While friendships help us to cope, many people experiencing mental illness are still too scared to tell their friends. Almost 80 percent of people know at least two friends who have experienced mental distress, yet many don’t want to admit their own mental health problems for fear of what their friends might think, according to new research from the Mental Health Foundation.
To mark Mental Health Action Week, the Mental Health Foundation surveyed people across the UK, looking at the experiences of both people with mental health problems and those of people who have supported friends during a period of mental illness.
We’re worried about what our friends think…
Half of all people who did not want friends to know about their mental health problem (50 percent) said it was because they felt ashamed, and two in three (63 percent) were worried that friends would not understand. Half of those who responded did not feel able to talk to their friends about their mental health problem (49 percent).
Yet friends help people to cope.
Reassuringly, 60 percent of people with mental health problems reported that when their friends did find out, they were concerned and 47 percent offered support. Two in three people (61 percent) said their friend’s mental health problem did not put their friendship under strain, and almost half (41 percent) declared that it actually made their friendship stronger.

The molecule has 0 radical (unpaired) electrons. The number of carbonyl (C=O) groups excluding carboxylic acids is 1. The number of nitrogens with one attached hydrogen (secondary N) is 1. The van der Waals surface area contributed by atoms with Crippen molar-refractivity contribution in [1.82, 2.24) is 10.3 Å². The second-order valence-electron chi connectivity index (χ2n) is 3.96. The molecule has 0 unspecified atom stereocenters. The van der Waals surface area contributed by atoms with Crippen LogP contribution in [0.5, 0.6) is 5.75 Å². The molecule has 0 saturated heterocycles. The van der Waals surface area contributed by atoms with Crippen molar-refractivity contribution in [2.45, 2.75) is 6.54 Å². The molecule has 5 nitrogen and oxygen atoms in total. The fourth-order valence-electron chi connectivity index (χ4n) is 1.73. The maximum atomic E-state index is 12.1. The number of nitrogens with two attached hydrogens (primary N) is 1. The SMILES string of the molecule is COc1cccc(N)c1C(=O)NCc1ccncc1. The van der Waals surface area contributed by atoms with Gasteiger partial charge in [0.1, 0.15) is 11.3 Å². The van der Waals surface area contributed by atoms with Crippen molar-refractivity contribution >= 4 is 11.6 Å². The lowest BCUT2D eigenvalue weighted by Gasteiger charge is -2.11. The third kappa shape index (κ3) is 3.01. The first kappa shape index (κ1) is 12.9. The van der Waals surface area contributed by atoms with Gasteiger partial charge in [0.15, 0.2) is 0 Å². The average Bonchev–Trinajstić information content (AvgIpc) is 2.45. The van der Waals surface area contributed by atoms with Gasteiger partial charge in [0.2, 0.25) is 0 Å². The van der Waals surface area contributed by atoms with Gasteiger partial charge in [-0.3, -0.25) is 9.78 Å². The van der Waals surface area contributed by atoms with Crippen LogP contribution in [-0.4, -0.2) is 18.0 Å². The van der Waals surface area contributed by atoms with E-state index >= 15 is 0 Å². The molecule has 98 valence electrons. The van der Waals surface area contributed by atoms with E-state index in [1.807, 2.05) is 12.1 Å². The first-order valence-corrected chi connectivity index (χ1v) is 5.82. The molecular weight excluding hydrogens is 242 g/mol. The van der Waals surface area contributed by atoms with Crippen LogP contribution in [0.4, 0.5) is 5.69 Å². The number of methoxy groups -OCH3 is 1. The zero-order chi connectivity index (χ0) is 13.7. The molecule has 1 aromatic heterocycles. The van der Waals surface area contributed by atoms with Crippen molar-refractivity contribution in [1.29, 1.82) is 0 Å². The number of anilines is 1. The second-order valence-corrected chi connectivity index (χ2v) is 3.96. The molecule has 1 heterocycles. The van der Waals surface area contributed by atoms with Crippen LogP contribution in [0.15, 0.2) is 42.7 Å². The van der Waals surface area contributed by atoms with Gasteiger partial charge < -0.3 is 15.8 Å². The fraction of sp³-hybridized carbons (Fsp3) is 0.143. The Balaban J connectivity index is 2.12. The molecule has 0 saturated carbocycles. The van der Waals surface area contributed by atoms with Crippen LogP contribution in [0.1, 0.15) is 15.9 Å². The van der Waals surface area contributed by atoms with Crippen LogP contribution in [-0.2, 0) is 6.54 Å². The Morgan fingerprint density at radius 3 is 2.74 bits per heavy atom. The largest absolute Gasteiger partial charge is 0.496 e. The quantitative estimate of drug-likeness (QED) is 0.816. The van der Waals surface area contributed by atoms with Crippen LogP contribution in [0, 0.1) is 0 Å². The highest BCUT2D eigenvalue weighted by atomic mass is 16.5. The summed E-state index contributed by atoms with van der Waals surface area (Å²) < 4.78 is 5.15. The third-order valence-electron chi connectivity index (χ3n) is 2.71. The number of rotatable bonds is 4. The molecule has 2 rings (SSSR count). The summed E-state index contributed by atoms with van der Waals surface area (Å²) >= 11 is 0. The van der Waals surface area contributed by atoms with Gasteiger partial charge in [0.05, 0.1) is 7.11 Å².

Two thirds (62 percent) of people with mental health problems said that it helped to have friends around, and 41 percent commented that they received more help from their friends than their GP or own family.
Friends want to help, but need support themselves…
Almost half of the respondents who knew a friend with a mental health problem felt that they did not know enough about mental health to give advice (44 percent). 48 percent said that better information about mental health would have helped them to support their friends better and 54 percent said they would have liked a professional to talk to. Nearly three quarters of people admitted feeling frustrated because there was no simple solution to their friend’s mental health problem (71 percent).
Dr. Andrew McCulloch, Chief Executive of the Mental Health Foundation, says:
“Friendships are very important for good mental well-being, yet people can feel ashamed or embarrassed to tell their friends about how they feel. We know that it can be hard for a person who feels depressed or anxious to discuss how they’re feeling but it is often friends who can provide the most support.”
Based on what people with mental health problems told the charity, here are five ways in which you can support a friend.
- Keep in contact through regular phone calls, visits or emails.
- Give emotional support through listening and talking.
- Try to provide practical support, such as offering to accompany them shopping or on a visit to their GP.
- Just be around.
- Try and understand your friend’s mental health problem.
The Mental Health Foundation has produced a new booklet called Keeping us going, which offers help and guidance for people with mental health problems and their friends. The booklet’s photographs were taken by Spencer Rowell, the photographer behind the iconic ‘Man and Baby’ poster in the 1980s. To order a free copy, telephone 020 7803 1101 or visit www.mentalhealth.org.uk.
A number of celebrities are supporting Mental Health Action Week, including Britain’s top agony aunt Claire Rayner, author and poet Gwyneth Lewis and comedienne Jo Brand, who says;
“For all the assumed benefits of celebrity status, it’s not all that. Moments, sometimes long stretches of self doubt and frustration are not unknown to me even now. But what I do have, and thankfully what I always had, was the comfort and support of really good friends and my family.”
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